Carnot - Christian militiamen killed at least 70 people in the remote southwest of Central African Republic, at one point ordering a group of Muslims to lie on the ground and shooting them one by one, witnesses said on Monday.
The militiamen, known as the anti-Balaka, slaughtered the Muslims in the village of Guen earlier this month, a Catholic priest, the Reverend Rigobert Dolongo, who helped bury the bodies, told The Associated Press. At least 27 people were slain in the first day of the attack, while 43 others were killed on the second day, he said.
Ibrahim Aboubakar, 22, said the anti-Balaka stormed Guen and killed his two older brothers after they were heard speaking in Arabic.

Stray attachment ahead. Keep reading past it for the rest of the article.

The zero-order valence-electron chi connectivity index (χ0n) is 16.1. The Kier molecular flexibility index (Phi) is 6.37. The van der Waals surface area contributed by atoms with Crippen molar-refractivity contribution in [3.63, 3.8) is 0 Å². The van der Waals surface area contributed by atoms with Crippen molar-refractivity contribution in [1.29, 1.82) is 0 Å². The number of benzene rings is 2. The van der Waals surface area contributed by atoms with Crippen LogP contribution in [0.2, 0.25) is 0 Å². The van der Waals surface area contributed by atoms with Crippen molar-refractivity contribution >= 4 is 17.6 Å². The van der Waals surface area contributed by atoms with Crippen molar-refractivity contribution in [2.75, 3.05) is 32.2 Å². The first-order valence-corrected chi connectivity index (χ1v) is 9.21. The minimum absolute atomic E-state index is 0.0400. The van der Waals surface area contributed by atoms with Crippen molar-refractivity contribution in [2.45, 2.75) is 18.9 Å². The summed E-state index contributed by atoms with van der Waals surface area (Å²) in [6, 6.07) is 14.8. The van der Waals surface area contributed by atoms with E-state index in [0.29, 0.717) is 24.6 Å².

"Later that day they rounded up dozens of people and forced them all to lie down on their stomachs. Then they shot them one by one," he said from the refuge of a Catholic church in Carnot, about 100km away, where he is among 800 seeking shelter from attack.
Hundreds of Muslims remain in Guen, hiding in the town's Catholic church and also at the imam's home.
Those Muslims still in Guen appealed by telephone for African peacekeepers in Carnot to rescue them, according to two Muslim residents who insisted on anonymity because they feared for their lives.
They also confirmed that heavily armed anti-Balaka were still in control of the village on Tuesday. The local commander for the peacekeeping mission said he needed permission from his supervisors in the capital, Bangui, to go to Guen.
Like much of the violence in Central African Republic, the true toll from the attack on Guen may never be known. Most survivors fled deep into the rural bush, hiking to safety in towns further west.